In 1988, he gave an award-winning performance in the Australian drama film Evil Angels (A Cry in the Dark) which was fictionalised version of the real life story of the couple who claimed that their infant daughter was kidnapped by a dingo. The following year, he acted in the psychological thriller horror film Dead Calm.
The beginning of 1990s saw him in the role of Captain Vasily Borodin in the American submarine spy thriller film The Hunt for Red October. It was one of highest grossing domestic films of the year.
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This was followed by a black comedy Death in Brunswick, a sci-fi road trip drama Until the End of the World (both 1991) and sci-fi- black comedy Memoirs of an Invisible Man (1992). The 1991 television movie One Against the Wind brought him yet another Golden Globe nomination.
In 1993, he received great international success portraying Dr Alan Grant in Steven Spielberg’s big budgeted sci-fi action film, Jurassic Park (he reprised his role in the 2001’s Jurassic Park III). The same year Jane Campion’s multiple award winning period drama film – The Piano – about a tale of forbidden love also earned him more recognition.
His other significant work in the 1990s include films In the Mouth of Madness (1994), The Horse Whisperer (1998), Bicentennial Man (1999) and the three part television miniseries Merlin (1998). In the latter, his portrayal of the title role won him appreciation. He reprised his role in 2006 sequel Merlin's Apprentice.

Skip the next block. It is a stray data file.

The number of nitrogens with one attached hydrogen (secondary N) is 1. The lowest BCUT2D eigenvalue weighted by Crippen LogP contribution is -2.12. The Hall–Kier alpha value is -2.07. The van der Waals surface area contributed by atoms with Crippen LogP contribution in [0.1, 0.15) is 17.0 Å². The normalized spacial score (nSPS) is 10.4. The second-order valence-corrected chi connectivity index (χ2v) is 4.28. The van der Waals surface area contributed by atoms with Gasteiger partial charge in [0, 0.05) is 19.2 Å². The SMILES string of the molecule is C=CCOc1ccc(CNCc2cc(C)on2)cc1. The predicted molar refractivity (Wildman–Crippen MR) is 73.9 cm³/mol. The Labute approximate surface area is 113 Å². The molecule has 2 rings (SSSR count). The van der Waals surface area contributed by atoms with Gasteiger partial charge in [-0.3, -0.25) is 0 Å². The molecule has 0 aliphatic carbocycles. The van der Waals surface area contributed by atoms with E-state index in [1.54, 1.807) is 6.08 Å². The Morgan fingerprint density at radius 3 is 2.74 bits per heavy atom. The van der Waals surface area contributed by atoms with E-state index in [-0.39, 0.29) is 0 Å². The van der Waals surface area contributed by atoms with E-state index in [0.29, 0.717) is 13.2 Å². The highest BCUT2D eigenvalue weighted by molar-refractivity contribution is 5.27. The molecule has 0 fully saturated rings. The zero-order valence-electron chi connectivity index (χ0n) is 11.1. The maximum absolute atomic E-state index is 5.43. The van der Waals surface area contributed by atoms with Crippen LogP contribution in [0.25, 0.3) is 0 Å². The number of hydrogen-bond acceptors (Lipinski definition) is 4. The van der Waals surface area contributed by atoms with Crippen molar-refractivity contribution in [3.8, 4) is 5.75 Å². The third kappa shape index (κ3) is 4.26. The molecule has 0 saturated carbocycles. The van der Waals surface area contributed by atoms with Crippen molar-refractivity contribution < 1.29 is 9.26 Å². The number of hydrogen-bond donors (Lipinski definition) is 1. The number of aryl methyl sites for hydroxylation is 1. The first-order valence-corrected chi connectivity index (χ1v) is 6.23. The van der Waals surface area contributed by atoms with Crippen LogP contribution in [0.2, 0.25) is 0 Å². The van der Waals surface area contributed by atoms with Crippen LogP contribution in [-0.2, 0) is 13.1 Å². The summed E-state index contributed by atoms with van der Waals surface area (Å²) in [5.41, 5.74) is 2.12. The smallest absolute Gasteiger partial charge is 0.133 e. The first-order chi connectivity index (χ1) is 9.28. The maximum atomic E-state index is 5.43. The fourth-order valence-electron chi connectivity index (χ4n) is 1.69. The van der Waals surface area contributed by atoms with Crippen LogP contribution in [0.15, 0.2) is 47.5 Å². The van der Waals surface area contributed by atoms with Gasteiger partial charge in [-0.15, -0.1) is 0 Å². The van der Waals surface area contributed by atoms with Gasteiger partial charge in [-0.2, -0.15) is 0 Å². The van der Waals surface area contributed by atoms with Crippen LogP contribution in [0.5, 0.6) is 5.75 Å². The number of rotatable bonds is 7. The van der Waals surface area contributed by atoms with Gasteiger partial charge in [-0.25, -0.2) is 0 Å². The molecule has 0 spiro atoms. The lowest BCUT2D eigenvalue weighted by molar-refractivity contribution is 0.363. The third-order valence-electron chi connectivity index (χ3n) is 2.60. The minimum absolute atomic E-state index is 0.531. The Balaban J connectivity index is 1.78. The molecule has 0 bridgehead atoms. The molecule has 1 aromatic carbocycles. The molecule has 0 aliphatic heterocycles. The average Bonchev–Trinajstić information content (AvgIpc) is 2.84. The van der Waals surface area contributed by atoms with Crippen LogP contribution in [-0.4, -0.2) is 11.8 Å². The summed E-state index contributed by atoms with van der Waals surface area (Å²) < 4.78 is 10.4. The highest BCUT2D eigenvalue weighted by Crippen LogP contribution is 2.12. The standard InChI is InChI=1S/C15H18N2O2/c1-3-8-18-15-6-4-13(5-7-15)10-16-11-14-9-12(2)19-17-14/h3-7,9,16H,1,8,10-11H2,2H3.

In 1995, he also wrote, directed and narrated a documentary Cinema of Unease: A Personal Journey by Sam Neill.
His notable films in the first decade of 2000 include My Mother Frank, The Dish (both 2000), The Zookeeper (2001), Dirty Deeds (2002), Perfect Strangers (2003), Yes, Wimbledon (both 2004), Little Fish (2005), Skin (2008) and Daybreakers (2009).
On television, he acted in the series Doctor Zhivago (2002) and Crusoe (2008–2010) as well as a miniseries To The Ends Of the Earth (2005) (1). He also won an award for his performance in miniseries Jessica (2004) and gave another solid performance in the historical series The Tudors (2007).